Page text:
After being mortally wounded in a monster attack, grocery man Seiji Hokuto and medical girl Yuko Minami are revived by (and given two Ultra Rings, with which they unite into) a new Ultra-being, Ultraman Ace.
After being brutally maimed by evil aliens, Dan Moroboshi (Ultra Seven) takes under his wing a fierce young Ultra-like being from L-77, and christens him "Ultraman Leo," to continue his mission to defend the Earth.
All of the Ultramen and monsters have been turned into figures known as Spark Dolls and became scattered throughout the universe. A young man named Hikaru Raido finds an item called the ... See full summary »
Considered by Japanese fans to be not only the most popular entry of the Ultra Series, but also one of Japan's greatest sci-fi/superhero TV shows. Due to his huge popularity, the character of Ultra Seven (as well as his alter-ego, Dan Moroboshi, played by Kôji Moritsugu) has appeared in more sequels and spin-offs than any other character in the Ultra Series. See more »
The Hawaiian English-dubbed version follows the same exact formula as the Japanese version's credits, complete with the same crumbling sand and silhouettes (with the translated "Ultra Seven" theme song), but the show's title (complete once the "crumbling sand" effect was finished) had a black "ULTRA 7 SEVEN" superimposed. Alternately, there was also a growing colorful "pinwheel kaleidoscope" effect, with a ghostly blurred/ distorted "ULTRA SEVEN" finally taking shape once the red "7" darts into place from the camera. See more »
Urutora Sebun no Uta
("The Song of Ultra Seven")
Main Title Theme
Music Composed and Arranged by Toru Fuyuki
Lyrics by Kyôichi Azuma (pseudonym for Hajime Tsuburaya)
Sung by The Echoes & the Misuzu Childrens' Choir See more »
"Ultra Seven" appears to be the overall best entry in the entire "Ultra" series, which began with "Ultra Q" and achieved massive popularity with "Ultraman." Fan coverage seems to confirm the belief that the third entry in the series, "Ultra Seven," is indeed the best. The stories often focused a lot more on characters and story than previous entries did; they also probed a number of social and ethical issues relevant to contemporary society - not just Japanese society but everywhere, with the overall intent being an introspective examination of who/what we are as a species. The entire "Ultra" series focused on the adventures of alien superheroes saving Earth from all threats, terrestrial and extraterrestrial. This incarnation finds the intergalactic space traveler Ultra Seven assuming the form of an injured mountain climber, and thus becomes the human Dan Moroboshi (Koji Moritsugu), the honorary seventh member of the Terrestrial Defense Force (TDF), which protects Earth from all forms of extraterrestrial menace (and whose ranks include two cast members from "Ultraman"). The focus of any of the various "Ultra" films were the creative kaiju/daikaiju monster designs and showdowns, courtesy of Eiji Tsuburaya (1901-1970) and his company Tsuburaya Productions (which was also behind the hugely popular Showa-era "Godzilla" film series).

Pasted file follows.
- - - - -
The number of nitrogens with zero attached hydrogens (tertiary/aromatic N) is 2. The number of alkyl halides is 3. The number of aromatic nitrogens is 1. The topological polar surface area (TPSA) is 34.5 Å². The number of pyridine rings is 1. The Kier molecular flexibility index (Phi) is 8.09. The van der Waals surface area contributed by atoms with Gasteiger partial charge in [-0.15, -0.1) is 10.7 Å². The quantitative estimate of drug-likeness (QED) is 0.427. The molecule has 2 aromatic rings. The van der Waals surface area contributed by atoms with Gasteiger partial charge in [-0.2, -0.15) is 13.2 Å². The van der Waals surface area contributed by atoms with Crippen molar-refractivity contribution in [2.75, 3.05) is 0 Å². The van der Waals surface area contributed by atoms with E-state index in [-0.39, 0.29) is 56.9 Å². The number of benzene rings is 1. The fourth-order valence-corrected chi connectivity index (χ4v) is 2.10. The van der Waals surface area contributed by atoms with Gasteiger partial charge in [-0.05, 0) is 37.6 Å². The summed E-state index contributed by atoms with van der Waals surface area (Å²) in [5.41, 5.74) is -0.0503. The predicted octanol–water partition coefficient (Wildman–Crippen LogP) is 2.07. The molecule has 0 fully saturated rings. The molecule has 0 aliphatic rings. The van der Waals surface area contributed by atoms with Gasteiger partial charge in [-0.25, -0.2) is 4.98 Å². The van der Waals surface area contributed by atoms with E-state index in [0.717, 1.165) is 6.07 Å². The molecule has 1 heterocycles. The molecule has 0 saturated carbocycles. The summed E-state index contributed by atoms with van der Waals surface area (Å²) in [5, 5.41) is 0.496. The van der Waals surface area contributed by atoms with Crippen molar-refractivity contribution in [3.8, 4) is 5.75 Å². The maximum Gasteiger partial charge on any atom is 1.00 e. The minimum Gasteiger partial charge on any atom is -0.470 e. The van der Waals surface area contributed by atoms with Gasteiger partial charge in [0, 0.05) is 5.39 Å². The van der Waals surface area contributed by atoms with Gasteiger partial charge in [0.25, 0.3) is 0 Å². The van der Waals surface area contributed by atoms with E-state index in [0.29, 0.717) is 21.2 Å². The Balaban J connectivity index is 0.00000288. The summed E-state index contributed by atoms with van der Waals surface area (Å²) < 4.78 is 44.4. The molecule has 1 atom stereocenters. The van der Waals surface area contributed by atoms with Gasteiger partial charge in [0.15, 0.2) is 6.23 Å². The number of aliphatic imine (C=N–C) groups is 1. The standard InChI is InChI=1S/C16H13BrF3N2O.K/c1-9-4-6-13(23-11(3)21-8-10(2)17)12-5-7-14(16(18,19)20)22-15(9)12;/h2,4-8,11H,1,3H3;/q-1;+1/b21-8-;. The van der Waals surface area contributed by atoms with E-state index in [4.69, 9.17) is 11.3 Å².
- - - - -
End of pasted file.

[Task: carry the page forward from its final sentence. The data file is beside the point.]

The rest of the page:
Ultra Seven is now my second-favorite Japanese superhero, behind The Guyver.
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